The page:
The Working Families Flexibility Act: What you should know
The House of Representatives recently passed the Working Families Flexibility Act (H.R. 1180), an act that would provide employees more workplace flexibility. The bill aims to give private-sector employees a choice in how they’re compensated for working more than 40 hours during a given workweek: either with cash wages or in the form of paid time off (PTO).
Employees could earn 1.5 hours of PTO, rather than being paid time-and-a-half, for every overtime hour worked. The bill has sparked much debate—despite the fact that 85 percent of employees consider workplace flexibility a major factor in taking a new job.
While waiting to see whether it passes through the Senate, here’s what you and your employees should know about the Working Families Flexibility Act.
Compensatory paid time off is optional
Private-sector employers can choose to offer PTO accrual as an alternative to overtime wages. However, they must offer both options—no employer can make compensatory PTO a requirement. Employees then have a choice between the two, and it’s entirely up to the employee.
Both employees and employers are protected
No employee can be forced to choose compensatory PTO instead of wages. Employers and employees must complete and sign a written agreement stating that the employee accepts, knowingly and voluntarily, to use compensatory time in lieu of wages. If a union represents an employee, the union must also be part of the collective bargaining agreement.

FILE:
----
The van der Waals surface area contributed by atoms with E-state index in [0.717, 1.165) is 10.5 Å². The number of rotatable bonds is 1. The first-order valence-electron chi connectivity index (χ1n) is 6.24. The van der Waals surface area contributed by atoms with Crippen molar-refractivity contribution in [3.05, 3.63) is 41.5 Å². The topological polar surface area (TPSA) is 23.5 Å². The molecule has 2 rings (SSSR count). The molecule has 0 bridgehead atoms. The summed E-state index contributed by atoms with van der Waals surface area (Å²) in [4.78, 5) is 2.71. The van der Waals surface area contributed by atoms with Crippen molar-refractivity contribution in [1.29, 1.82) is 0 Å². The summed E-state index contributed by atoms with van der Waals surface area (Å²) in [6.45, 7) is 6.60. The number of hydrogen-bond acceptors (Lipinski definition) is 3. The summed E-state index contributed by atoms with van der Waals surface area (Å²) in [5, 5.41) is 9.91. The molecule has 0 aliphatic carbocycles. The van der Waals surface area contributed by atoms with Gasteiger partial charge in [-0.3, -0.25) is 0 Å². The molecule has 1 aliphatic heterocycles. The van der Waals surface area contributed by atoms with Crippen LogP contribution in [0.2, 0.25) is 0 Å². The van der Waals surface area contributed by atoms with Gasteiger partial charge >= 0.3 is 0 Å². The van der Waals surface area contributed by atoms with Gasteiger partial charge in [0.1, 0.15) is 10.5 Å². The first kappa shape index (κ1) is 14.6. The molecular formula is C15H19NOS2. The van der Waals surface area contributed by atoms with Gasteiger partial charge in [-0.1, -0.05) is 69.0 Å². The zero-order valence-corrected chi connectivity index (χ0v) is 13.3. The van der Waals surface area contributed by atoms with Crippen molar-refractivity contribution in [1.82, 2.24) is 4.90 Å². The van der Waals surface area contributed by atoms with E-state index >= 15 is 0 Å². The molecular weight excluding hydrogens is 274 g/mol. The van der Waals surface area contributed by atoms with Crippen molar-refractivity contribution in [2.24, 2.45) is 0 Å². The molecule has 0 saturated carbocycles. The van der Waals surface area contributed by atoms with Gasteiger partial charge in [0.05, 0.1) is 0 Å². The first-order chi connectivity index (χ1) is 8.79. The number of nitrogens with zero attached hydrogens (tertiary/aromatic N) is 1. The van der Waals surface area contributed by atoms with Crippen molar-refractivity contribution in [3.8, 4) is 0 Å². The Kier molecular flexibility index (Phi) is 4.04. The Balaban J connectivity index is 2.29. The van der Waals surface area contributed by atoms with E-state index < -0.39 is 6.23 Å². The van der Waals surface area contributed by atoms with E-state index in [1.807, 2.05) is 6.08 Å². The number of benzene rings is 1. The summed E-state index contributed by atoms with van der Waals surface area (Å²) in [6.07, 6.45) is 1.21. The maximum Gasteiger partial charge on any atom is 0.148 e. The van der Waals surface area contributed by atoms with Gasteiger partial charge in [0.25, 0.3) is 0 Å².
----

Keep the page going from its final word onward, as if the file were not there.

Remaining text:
Employees will be paid for overtime—no matter what
Employees can earn up to 160 hours of compensatory PTO and are free to “cash out” their hours as they choose. The bill states that an employee who requests time off “shall be permitted by the employer to use such time within a reasonable period after making the request if the use of compensatory time does not unduly disrupt the operations of the employer.”
Employers have to approve the amount and dates of time requested off. This particular detail has caused the most debate, due to the fear that employers might “scam” employees and reject time off requests. However, no bill can be without regulations, as there will always be those who try to take advantage of the system.
The bill therefore ensures that employees are compensated for working overtime, no matter what. Employers designate and communicate to their employees a 12-month period—either a calendar year or some other 12-month period determined by the employer—during which the compensatory time must be used. Any PTO not used within 31 days of the designated 12-month period must be paid out to employees at the time-and-a-half overtime rate.
What does this mean for you?
This idea is nothing new—state and local government employees are already given the option between PTO and overtime pay. However, as of now, the Senate will have to vote in favor of the bill before it can move forward. If it passes, the proposed law would offer private-sector workers the flexibility to attend to personal needs and balance them more evenly with workplace commitments.